Trillanes, Sabio welcome Int’l Criminal Court preliminary examination of drug war killings

Jodesz Gavilan
Trillanes, Sabio welcome Int’l Criminal Court preliminary examination of drug war killings
The Commission on Human Rights says it is ready to assist in the process, and hopes that the police and justice department would fully cooperate as well

MANILA, Philippines – Senator Antonio Trillanes IV and lawyer Jude Sabio welcomed the decision of the International Criminal Court (ICC) to start “preliminary examinations” into the killings under President Rodrigo Duterte’s war on drugs.

“This development should jolt Duterte into realizing that he is not above the law,” Trillanes said. “More importantly, this is the first step for the victims’ families’ quest for justice.”

Sabio said he felt “elated and vindicated.”

“[Duterte’s] system of death squad killings since the Davao Death Squad (DDS) that he continued in the war on drugs will now be investigated by the ICC and justice will be done,” he said. 

On Thursday, Feburary 8, Presidential Spokesperson Harry Roque announced that the Philippine government had been informed of the ICC’s “preliminary examination,” which will determine whether there is sufficient evidence to establish that the case falls under its jurisdiction.

The ICC’s Office of the Prosecutor is acting on two communications filed by Sabio, Trillanes, and Magdalo Representative Gary Alejano in 2017, urging the court to “commit” Duterte and his senior officials to a trial while highlighting his various pronouncements regarding the killings of criminals, specifically suspected drug personalities.

Data from the government show that at least 3,987 individuals have been killed in the police’s anti-drug operations. The number of those killed vigilante-style is still highly contested – with groups such as the Philippine Alliance of Human Rights Advocates (PAHRA) estimating the figure could be more than 12,000. (READ: The Impunity Series)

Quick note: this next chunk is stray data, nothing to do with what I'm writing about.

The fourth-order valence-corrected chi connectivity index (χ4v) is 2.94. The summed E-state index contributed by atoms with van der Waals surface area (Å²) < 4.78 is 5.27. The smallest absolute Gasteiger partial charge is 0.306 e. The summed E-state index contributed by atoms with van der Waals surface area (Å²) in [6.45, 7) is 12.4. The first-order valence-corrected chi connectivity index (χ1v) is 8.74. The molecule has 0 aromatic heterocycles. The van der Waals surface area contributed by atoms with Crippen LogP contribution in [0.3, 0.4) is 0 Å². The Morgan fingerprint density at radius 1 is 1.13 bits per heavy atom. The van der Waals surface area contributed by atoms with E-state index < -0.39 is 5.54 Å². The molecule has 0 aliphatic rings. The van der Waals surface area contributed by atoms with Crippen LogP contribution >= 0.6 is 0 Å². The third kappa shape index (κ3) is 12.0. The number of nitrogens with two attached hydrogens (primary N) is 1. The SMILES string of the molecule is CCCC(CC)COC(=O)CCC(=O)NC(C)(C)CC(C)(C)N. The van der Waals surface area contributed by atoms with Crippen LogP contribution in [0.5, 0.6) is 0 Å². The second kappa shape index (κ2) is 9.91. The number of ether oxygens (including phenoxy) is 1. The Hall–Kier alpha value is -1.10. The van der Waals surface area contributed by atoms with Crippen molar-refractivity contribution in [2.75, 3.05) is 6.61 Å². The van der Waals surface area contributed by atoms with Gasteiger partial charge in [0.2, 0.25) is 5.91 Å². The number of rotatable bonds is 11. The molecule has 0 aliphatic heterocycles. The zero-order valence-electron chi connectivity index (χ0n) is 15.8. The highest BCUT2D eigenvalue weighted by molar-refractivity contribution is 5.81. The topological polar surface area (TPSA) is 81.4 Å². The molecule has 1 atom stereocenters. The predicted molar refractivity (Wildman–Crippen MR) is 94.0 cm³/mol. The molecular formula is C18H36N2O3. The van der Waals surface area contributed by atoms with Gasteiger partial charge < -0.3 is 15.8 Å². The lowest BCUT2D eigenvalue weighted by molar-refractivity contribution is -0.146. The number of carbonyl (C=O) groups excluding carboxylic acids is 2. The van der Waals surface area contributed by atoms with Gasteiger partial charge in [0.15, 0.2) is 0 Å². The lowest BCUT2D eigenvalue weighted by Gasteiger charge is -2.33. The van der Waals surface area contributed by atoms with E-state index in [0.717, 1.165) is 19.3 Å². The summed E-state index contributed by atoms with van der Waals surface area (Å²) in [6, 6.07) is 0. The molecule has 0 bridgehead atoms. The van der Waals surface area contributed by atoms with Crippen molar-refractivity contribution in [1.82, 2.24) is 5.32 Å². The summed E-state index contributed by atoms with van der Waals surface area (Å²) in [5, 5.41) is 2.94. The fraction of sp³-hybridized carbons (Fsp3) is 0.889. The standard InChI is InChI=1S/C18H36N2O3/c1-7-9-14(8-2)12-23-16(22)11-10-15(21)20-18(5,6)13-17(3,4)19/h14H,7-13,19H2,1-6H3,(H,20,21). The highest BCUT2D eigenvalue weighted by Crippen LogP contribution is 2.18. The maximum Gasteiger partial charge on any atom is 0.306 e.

CHR ‘ready to cooperate’

The Office of the Prosecutor will now have to establish whether there are “genuine national proceedings” being conducted under the Philippine justice system.  (READ: What challenges will complaint vs Duterte face before ICC?)

Due to complementarity, the international court can only investigate if it sees that the Philippines does not or is “unwilling or unable to do so genuinely.” If the Office of the Prosecutor determines it has jurisdiction, itwill proceed to the actual investigation phase. 

The Commission on Human Rights said that “if requested,” it is ready to assist with the process of preliminary examination as the government is duty bound to fully cooperate with the ICC.

“In particular, we hope the authorities of our police and justice department will provide all relevant information for the successful conduct by the ICC of its preliminary examination,” CHR Chairperson Chito Gascon said.

Sabio, the lawyer of self-confessed Davao Death Squad hitman Edgar Matobato, expressed confidence that that they would “hurdle” the next big steps. 

“I am confident that based on my communication as well as that of Senator Trillanes and Representative Alejano, we will hurdle this first big step and hopefully a warrant of arrest will be issue by the ICC against Duterte and his cohorts,” Sabio said.

Presidential Spokesperson Harry Roque clarified on Thursday that the ICC move was “not a victory” for critics of the Duterte administration, since it was only at the preliminary examination stage. He said the decision by the prosecution is a “waste of the court’s time and resources.”  

If the complaint would prosper, the Palace official said that Duterte would be willing to face the ICC to “put the prosecutor on the stand and question him as to what prompted him to proceed with the case.” –

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Jodesz Gavilan

Jodesz Gavilan is a writer and researcher for Rappler and its investigative arm, Newsbreak. She covers human rights and also hosts the weekly podcast Newsbreak: Beyond the Stories. She joined Rappler in 2014 after obtaining her journalism degree from the University of the Philippines.